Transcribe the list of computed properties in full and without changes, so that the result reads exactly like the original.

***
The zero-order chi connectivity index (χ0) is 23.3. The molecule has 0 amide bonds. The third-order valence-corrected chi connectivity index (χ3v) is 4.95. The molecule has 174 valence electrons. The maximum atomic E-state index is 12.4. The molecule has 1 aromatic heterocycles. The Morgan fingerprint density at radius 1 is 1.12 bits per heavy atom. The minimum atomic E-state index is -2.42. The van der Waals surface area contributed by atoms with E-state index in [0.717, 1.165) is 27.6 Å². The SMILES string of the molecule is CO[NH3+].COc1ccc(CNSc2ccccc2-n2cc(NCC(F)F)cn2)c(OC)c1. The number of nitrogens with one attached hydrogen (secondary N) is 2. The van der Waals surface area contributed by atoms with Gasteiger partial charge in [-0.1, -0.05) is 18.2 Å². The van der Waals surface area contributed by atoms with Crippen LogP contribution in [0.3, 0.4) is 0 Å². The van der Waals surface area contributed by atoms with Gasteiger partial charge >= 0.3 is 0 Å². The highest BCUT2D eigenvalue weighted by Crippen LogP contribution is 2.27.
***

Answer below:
The zero-order chi connectivity index (χ0) is 23.3. The molecule has 0 amide bonds. The third-order valence-corrected chi connectivity index (χ3v) is 4.95. The molecule has 174 valence electrons. The maximum atomic E-state index is 12.4. The molecule has 1 aromatic heterocycles. The Morgan fingerprint density at radius 1 is 1.12 bits per heavy atom. The minimum atomic E-state index is -2.42. The van der Waals surface area contributed by atoms with E-state index in [0.717, 1.165) is 27.6 Å². The SMILES string of the molecule is CO[NH3+].COc1ccc(CNSc2ccccc2-n2cc(NCC(F)F)cn2)c(OC)c1. The number of nitrogens with one attached hydrogen (secondary N) is 2. The van der Waals surface area contributed by atoms with Gasteiger partial charge in [-0.1, -0.05) is 18.2 Å². The van der Waals surface area contributed by atoms with Crippen LogP contribution in [0.3, 0.4) is 0 Å². The van der Waals surface area contributed by atoms with Gasteiger partial charge >= 0.3 is 0 Å². The highest BCUT2D eigenvalue weighted by Crippen LogP contribution is 2.27.